Co-sleeping with the new one is something to talk over with Owen now, and revisiting the things you think of as the pregnancy progresses. The main issue, as far as i can tell, is whether you use a duvet or not, as sheets and blankets are easier to move about so as to keep the right temperature for the baba. An alternative is to have a Moses basket (did i offer to loan you ours?) right next to the bed so feeding is less disruptive to your sleep.

It's quite hard, isn't it, when having been an autonomous and intellectual person with a wide range of emotions one is brought to focus on a situation which is so completely and comprehensively out of the classifications of prior experience. And when there are so few viable role-models in the hinterland, so few reference-points of women who openly balance the physical and emotional changes of pregnancy with the demands and interests of a working life which is in the head, and requires so little of the body. it's too easy to beat oneself up over these changes and to feel there's something wrong...

j4 From: j4 Date: December 20th, 2010 09:02 am (UTC) (Link)
Thank you for being a good role model & talking sense to me!

Re co-sleeping, I know it's the Done Thing, but I really don't see how we can fit an extra person (even a tiny one!) in the bed -- addedentry and I barely seem to fit comfortably as it is (and he ALWAYS steals all the duvet, he DOES, don't let him try to tell you otherwise!!). A moses basket by the side of the bed is probably the answer (and you did offer, for which many thanks, but we already have two - it's amazing how many of the things seem to be circulating!). But I suspect that even so the tiredness will still be awful.

BTW I think you also said you had a cot which we could borrow a bit later on - if that offer still stands (& we would be very grateful if so!) please could you let me know what size it is? I am trying to work out which bits of furniture we're going to have to get rid of to make room for the baby. :-}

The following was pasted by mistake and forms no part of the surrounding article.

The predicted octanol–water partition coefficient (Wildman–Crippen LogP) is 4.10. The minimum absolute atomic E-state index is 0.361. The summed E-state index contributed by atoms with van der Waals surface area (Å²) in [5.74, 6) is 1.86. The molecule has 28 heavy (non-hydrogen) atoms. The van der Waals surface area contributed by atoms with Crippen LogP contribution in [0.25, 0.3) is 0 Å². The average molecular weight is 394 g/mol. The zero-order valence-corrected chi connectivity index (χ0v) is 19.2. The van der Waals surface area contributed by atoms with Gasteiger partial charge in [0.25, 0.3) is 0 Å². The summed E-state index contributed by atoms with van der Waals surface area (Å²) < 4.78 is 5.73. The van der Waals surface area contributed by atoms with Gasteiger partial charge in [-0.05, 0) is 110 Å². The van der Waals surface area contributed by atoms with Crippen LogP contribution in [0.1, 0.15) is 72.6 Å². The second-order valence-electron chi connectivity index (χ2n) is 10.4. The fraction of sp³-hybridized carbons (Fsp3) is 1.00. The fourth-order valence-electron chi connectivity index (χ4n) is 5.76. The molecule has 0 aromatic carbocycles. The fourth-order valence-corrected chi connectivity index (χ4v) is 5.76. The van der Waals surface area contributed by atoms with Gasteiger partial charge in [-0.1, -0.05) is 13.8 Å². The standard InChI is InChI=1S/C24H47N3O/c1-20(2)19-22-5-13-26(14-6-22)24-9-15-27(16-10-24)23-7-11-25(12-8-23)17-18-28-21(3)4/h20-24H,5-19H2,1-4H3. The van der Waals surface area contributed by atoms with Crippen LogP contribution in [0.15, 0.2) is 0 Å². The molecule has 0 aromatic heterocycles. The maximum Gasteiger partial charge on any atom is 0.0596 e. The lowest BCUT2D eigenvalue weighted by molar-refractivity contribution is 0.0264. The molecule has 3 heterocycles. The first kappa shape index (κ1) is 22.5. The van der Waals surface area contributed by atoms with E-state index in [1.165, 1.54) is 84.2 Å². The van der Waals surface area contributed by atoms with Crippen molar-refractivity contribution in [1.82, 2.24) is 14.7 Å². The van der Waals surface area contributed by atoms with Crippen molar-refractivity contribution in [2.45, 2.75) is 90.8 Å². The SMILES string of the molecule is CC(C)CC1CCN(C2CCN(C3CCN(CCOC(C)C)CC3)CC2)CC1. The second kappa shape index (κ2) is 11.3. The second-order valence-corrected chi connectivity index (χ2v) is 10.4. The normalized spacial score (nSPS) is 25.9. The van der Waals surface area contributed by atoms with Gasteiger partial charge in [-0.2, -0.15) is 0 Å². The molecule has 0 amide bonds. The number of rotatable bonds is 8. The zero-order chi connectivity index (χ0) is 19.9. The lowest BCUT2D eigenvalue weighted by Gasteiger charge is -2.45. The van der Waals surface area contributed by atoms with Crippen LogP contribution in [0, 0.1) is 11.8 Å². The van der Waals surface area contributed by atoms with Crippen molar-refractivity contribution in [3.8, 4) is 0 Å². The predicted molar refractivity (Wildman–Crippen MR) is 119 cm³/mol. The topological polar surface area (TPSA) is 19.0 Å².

jinty From: jinty Date: December 20th, 2010 03:35 pm (UTC) (Link)
Co-sleeping tends to polarize opinion; for many it's quite the reverse of the Done Thing, but we did it for the first month as it worked well for us. It's not that easy to fit all three of you in the bed without feeling like someone's going to fall out - R got less of the bed than A did, I'm sure! But there are advantages if you can manage it.

The advice we got about co-sleeping was in the context of it facilitating breastfeeding, and was in favour; it consisted of the baby needing to sleep nearest the mother rather than the father, because the mother will be most aware of the baby through initial hormonal connections or some such; and the baby wasn't to sleep in between the parents due to risk of overheating. The advice from the SIDS end of things is less in favour of co-sleeping, but to be honest if you are sticking to the main guidelines about amount of clothing / layers for the baby, you avoid smoking & drinking, and you are breast-feeding, then it should be ok. SIDS is all a bit mysterious and scary but the actual figures for it are very low, especially if you are breast-feeding and are not a young mother.
venta From: venta Date: December 20th, 2010 08:57 am (UTC) (Link)
What I really want is a progress bar.

... so long as it's not a Windows progress bar.

Your baby is due in nine months... no, it's due tomorrow... no, it's due in 2014....
j4 From: j4 Date: December 20th, 2010 09:03 am (UTC) (Link)
:D Just so long as I don't have to reinstall and start again!!
sphyg From: sphyg Date: December 20th, 2010 02:36 pm (UTC) (Link)
A very good time of year to be born (says the April baby) ;)